Congratulations on starting your online course with RRC.
When you study an online learning course, you have more control over your learning since you can decide when you study, for how long and how you study – and that can have enormous advantages.
A Strategy for Studying your Online Course
Firstly, you need to plan when you are going to undertake your online learning. Make a timetable – this is not set in stone and can be changed if needs be to suit your circumstances. The main thing is allocating enough time to complete your study. There is guidance given in the literature or in the course syllabus that indicates an idea of how long the study time for each unit is expected to be. Use this as a guide only. Some students learn quicker than others and this depends on things such as your health and safety background, or even lack thereof. Some students understand specific topics better because they are familiar with them in their daily work, whereas other topics will be totally new.
Ensure that you build into your timetable an extra amount of study time to cover all possibilities e.g. ill health or family matters. If you overestimate then this time can be used as revision time; and don’t forget to include enough revision time, this is necessary if you want to pass first time. Unless you have a photographic memory (I wish) then you will forget the material you have studied or it all blurs into one thing so revision is vital.
Furthermore, write the timetable and stick it in a prominent place – this helps to keep you on track and hopefully shows you the error of your ways if you default. Your family can assist with this (they will probably enjoy this task!). Always keep a notepad handy to jot down any queries otherwise they tend to slip away.
When starting your online study, you are advised to follow the order of units as set up on the course as this is the most efficient way of building your knowledge. Don’t get blasé and think I know this and can skip this section. Even after all this time I occasionally find bits I thought I knew so try to keep an open mind. If it is in the course material then it is important you know it. RRC material is focused to assist you with this and contains all you need to know.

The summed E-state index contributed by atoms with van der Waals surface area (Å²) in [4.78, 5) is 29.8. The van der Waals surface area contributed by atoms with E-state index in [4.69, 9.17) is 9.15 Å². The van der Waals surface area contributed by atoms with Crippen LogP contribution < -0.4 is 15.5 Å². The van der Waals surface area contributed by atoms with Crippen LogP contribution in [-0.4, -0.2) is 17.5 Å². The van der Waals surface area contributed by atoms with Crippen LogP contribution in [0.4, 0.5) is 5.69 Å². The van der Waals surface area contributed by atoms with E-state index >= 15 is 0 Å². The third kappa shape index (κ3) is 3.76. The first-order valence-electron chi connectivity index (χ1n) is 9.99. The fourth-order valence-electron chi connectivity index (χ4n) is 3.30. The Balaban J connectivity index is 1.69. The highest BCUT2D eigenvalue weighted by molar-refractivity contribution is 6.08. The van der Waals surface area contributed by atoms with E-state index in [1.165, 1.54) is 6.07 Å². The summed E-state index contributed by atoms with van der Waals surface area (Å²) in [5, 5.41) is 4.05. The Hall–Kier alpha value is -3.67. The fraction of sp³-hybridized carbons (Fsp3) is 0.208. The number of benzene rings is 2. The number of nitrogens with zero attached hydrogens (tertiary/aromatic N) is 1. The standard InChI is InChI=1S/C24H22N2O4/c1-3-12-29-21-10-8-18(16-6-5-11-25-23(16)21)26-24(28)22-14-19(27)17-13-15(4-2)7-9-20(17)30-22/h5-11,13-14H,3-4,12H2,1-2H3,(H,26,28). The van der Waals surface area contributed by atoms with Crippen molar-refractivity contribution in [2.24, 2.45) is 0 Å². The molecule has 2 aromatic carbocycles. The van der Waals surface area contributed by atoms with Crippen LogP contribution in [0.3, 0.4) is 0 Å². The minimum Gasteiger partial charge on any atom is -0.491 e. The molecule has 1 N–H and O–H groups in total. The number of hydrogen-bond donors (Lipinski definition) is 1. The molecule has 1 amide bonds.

If You do Have Queries
You may find that some of the information or certain topics are not obvious to you. If this is the case there are several options available:
· You can contact your online tutor and they will get back to you
· Use the internet to search for an answer to your query. It is amazing what a wealth of information is out there, such as looking on the HSE website – this is a valuable source. However, remember that different countries may have different regulations so ensure you check details for the correct country
· You can check the resources section on the first page of your e-learning platform
· You can check the NEBOSH website for guidance (www.nebosh.org.uk)
· In your course materials there are suggested examples of sources of information – look these up
Additional Helpful Points
Make sure you try all exercises that are supplied with the online material, these are important or they wouldn’t be there. Try to sort out any issues as you go or they can feel insurmountable if you let them build up.
Continue in the same vein for the other units. Remember you may need to revert back to some units to check things – this is usual, keep a list on your notepad of where you are and then you can easily continue. Stick as well as you can to your timetable and adjust the timetable if things change, but keep looking at the timetable.